4 years ago

A Tissue Engineered Blood Vessel Model of Hutchinson-Gilford Progeria Syndrome Using Human iPSC-derived Smooth Muscle Cells

George A. Truskey, Kan Cao, Leigh Atchison, Haoyue Zhang
Hutchison-Gilford Progeria Syndrome (HGPS) is a rare, accelerated aging disorder caused by nuclear accumulation of progerin, an altered form of the Lamin A gene. The primary cause of death is cardiovascular disease at about 14 years. Loss and dysfunction of smooth muscle cells (SMCs) in the vasculature may cause defects associated with HGPS. Due to limitations of 2D cell culture and mouse models, there is a need to develop improved models to discover novel therapeutics. To address this need, we produced a functional three-dimensional model of HGPS that replicates an arteriole-scale tissue engineered blood vessel (TEBV) using induced pluripotent stem cell (iPSC)-derived SMCs from an HGPS patient. To isolate the effect of the HGPS iSMCs, the endothelial layer consisted of human cord blood-derived endothelial progenitor cells (hCB-EPCs) from a separate, healthy donor. TEBVs fabricated from HGPS iSMCs and hCB-EPCs show reduced vasoactivity, increased medial wall thickness, increased calcification and apoptosis relative to TEBVs fabricated from normal iSMCs or primary MSCs. Additionally, treatment of HGPS TEBVs with the proposed therapeutic Everolimus, increases HGPS TEBV vasoactivity and increases iSMC differentiation in the TEBVs. These results show the ability of this iPSC-derived TEBV to reproduce key features of HGPS and respond to drugs.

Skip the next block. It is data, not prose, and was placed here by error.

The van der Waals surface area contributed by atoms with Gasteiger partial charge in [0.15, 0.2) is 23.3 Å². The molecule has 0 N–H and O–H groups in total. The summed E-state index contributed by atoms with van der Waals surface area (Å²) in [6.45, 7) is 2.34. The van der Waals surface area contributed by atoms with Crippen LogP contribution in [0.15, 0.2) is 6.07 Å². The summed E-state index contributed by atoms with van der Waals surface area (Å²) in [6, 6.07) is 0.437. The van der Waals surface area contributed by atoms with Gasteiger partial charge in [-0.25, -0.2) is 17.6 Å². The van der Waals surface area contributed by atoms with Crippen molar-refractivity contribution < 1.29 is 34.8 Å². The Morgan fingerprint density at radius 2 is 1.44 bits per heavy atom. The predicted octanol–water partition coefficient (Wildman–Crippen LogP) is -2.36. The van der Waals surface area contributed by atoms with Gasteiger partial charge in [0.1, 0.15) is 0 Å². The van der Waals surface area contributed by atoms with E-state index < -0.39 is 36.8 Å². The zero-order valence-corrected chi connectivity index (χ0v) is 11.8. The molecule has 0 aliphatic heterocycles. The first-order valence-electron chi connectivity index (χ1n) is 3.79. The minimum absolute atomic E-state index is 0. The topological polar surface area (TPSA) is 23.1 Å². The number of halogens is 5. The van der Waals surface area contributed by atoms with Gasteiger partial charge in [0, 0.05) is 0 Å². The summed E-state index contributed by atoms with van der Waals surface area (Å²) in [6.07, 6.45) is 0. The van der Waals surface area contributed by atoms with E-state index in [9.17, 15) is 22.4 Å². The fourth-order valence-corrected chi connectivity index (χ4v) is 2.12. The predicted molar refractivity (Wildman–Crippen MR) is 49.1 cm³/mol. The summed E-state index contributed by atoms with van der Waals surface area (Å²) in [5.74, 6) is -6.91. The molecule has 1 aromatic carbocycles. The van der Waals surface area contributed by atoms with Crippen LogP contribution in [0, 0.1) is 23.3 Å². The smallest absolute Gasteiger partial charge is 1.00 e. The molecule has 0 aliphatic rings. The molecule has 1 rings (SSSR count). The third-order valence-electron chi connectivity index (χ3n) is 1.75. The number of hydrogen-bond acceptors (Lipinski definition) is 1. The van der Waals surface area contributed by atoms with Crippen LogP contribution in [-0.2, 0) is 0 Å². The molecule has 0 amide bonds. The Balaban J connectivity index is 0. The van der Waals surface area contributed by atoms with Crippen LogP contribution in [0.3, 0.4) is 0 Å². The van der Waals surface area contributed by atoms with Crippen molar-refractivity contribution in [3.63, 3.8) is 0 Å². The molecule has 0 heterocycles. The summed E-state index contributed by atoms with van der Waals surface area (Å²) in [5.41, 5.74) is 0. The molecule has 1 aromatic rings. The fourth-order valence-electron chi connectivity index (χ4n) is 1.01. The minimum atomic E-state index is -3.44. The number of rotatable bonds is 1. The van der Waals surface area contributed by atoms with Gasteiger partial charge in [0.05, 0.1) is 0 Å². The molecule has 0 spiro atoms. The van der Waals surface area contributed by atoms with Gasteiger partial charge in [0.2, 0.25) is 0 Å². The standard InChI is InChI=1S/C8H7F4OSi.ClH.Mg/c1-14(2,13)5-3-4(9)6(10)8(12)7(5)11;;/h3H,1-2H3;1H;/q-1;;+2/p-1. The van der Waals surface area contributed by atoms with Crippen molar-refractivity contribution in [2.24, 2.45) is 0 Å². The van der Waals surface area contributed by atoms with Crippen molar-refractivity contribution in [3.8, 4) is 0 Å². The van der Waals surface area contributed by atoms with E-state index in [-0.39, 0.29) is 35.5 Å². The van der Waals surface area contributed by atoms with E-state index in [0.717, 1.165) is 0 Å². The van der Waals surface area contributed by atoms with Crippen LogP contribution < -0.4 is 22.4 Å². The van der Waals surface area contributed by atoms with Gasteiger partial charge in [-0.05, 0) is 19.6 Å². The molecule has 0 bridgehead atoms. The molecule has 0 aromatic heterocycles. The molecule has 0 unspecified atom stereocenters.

Publisher URL: https://www.nature.com/articles/s41598-017-08632-4

DOI: 10.1038/s41598-017-08632-4

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